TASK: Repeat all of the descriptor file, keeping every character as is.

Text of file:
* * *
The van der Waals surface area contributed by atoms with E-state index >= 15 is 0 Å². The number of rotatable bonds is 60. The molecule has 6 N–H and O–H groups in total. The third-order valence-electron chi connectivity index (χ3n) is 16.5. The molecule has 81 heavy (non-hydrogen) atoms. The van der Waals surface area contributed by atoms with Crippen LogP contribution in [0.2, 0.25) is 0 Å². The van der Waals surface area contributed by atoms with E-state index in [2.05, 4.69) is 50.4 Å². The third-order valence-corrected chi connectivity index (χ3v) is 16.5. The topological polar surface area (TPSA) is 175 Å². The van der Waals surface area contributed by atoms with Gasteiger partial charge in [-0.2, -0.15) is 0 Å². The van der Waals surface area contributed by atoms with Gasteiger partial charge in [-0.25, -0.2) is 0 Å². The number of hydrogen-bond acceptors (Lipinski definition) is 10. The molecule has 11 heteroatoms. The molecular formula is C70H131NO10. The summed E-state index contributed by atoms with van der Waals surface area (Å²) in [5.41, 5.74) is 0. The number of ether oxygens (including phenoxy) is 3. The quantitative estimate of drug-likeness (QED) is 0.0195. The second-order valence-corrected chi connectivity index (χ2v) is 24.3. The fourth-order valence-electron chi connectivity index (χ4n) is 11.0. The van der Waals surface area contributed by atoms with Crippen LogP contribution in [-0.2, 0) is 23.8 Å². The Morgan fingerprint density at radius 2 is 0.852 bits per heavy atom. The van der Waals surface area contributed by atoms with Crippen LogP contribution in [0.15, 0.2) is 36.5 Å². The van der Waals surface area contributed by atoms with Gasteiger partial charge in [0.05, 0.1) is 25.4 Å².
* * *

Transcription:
The van der Waals surface area contributed by atoms with E-state index >= 15 is 0 Å². The number of rotatable bonds is 60. The molecule has 6 N–H and O–H groups in total. The third-order valence-electron chi connectivity index (χ3n) is 16.5. The molecule has 81 heavy (non-hydrogen) atoms. The van der Waals surface area contributed by atoms with Crippen LogP contribution in [0.2, 0.25) is 0 Å². The van der Waals surface area contributed by atoms with E-state index in [2.05, 4.69) is 50.4 Å². The third-order valence-corrected chi connectivity index (χ3v) is 16.5. The topological polar surface area (TPSA) is 175 Å². The van der Waals surface area contributed by atoms with Gasteiger partial charge in [-0.2, -0.15) is 0 Å². The van der Waals surface area contributed by atoms with Gasteiger partial charge in [-0.25, -0.2) is 0 Å². The number of hydrogen-bond acceptors (Lipinski definition) is 10. The molecule has 11 heteroatoms. The molecular formula is C70H131NO10. The summed E-state index contributed by atoms with van der Waals surface area (Å²) in [5.41, 5.74) is 0. The number of ether oxygens (including phenoxy) is 3. The quantitative estimate of drug-likeness (QED) is 0.0195. The second-order valence-corrected chi connectivity index (χ2v) is 24.3. The fourth-order valence-electron chi connectivity index (χ4n) is 11.0. The van der Waals surface area contributed by atoms with Crippen LogP contribution in [-0.2, 0) is 23.8 Å². The Morgan fingerprint density at radius 2 is 0.852 bits per heavy atom. The van der Waals surface area contributed by atoms with Crippen LogP contribution in [0.15, 0.2) is 36.5 Å². The van der Waals surface area contributed by atoms with Gasteiger partial charge in [0.05, 0.1) is 25.4 Å².